• Fails to respond within 45 days to your claim, you have 2 years from the occurrence to file your lawsuit in court. Government Code section 945.6 (a)(2).
  • You are advised to consult with an experienced lawyer to ensure that you file your administrative claim and your lawsuit before the statute of limitations expire.

6 months from when the injury occurred to file your administrative claim.

When you’re allowed to file a lawsuit in court depends on whether the governmental office or agency denied your claim or failed to respond to it. If you do not get a response regarding your claim, speak to an attorney to find out when the deadline is for filing a lawsuit.


O’Connor, Runckel & O’Malley LLP is a highly experienced personal injury law firm that serves the people of the greater San Francisco Bay Area. Our lawyers represent clients in many different types of personal injury claims.

The law partners at O'Connor, Runckel & O'Malley have over 50 years of experience representing victims and protecting their rights. We take pride in having negotiated very generous settlements on thousands of cases while having presided over and tried over 250 cases before juries. Our vast experience and courtroom tactics are unparalleled. We can put our knowledge, experience and tactics to work to see that you prevail in your case.

Published on behalf of O'Connor, Runckel & O'Malley LLP. The information presented in this article is not legal advice, is not to be acted on as such, may not be current and is subject to change without notice.

If you live with stress and anxiety, you know just how great a toll both can take on your life. Worry, anxiety and other forms of emotional distress may make it difficult for you to concentrate at work, enjoy your downtime or live a generally happy existence. If another person or entity caused your mental anguish due to their negligence, you may be able to gain compensation for your suffering.

Stress and Anxiety
Stress and Anxiety


Mental Anguish as a Non-Economic Damage

More often than not, the courts will classify emotional anguish as a non-economic damage. If this is the case, the courts will likely categorize your distress as "pain and suffering." Depending on in which state you live, and the nature of your accident, you may not be able to recover for pain and suffering. If you can recover compensation for these damages, the state may cap the amount you can recover.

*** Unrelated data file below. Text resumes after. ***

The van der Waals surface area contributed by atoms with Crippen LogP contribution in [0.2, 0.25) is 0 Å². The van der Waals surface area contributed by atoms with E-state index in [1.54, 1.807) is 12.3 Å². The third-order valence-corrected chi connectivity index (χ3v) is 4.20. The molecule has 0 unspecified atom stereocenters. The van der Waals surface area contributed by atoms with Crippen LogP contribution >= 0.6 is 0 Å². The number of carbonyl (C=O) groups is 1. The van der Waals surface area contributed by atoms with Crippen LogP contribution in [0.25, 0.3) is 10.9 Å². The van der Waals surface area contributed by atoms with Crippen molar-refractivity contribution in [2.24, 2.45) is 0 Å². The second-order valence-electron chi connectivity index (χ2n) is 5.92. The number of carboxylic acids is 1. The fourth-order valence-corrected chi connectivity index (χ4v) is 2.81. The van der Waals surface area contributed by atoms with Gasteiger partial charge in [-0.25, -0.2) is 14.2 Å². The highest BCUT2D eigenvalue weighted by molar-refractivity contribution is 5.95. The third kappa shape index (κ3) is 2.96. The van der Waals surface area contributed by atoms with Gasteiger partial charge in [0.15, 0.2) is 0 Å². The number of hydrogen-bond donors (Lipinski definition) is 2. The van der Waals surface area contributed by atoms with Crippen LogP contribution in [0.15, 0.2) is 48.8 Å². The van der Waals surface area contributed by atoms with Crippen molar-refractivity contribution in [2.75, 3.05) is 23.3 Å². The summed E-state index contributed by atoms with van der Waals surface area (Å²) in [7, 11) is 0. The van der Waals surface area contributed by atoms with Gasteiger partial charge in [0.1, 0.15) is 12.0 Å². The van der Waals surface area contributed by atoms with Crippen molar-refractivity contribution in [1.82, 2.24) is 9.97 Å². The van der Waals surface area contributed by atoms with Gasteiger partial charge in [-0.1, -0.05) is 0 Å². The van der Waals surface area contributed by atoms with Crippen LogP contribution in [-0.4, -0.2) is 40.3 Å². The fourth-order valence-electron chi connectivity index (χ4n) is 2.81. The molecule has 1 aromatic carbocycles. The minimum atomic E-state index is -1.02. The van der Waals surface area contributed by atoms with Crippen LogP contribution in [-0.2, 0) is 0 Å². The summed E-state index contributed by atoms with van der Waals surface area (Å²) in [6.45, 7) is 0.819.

Emotional Suffering as a Medically Documented Illness

In extreme cases, stress is a medically-documented illness. For instance, PTSD is a medically-documented form of strain. Signs your anxiety is a medical condition and not just pain and suffering are as follows:

  • You cannot identify the source of your tension.
  • Your friends, family and advisors cannot pinpoint the cause of your anguish.
  • Your primary care doctor suspects the source of your strain is a symptom of a physical ailment and he or she has the means to help ease it.

Documenting Emotional Damages

Regardless of the cause of your stress, you need to document your damages to maximize the amount you may recover. Some steps you can take to strengthen your personal injury claim are as follows:

  • Identify the type of emotional distress you're experiencing (fear, anxiety, depression).
  • Keep a journal in which you discuss how you feel on a daily basis.
  • Keep the bottles or labels of prescription medications you use to control your emotions.
  • Consult with a personal injury attorney who can advise you on what more you need to do to fortify your claim based on your individual situation.

Emotional distress can be just as damaging to your life as physical injuries. If another person's actions caused you to live with emotional agony, contact a lawyer for guidance today.

(Sources: 1, 2)

Published on behalf of O'Connor, Runckel & O'Malley LLP. The information presented in this article is not legal advice, is not to be acted on as such, may not be current and is subject to change without notice.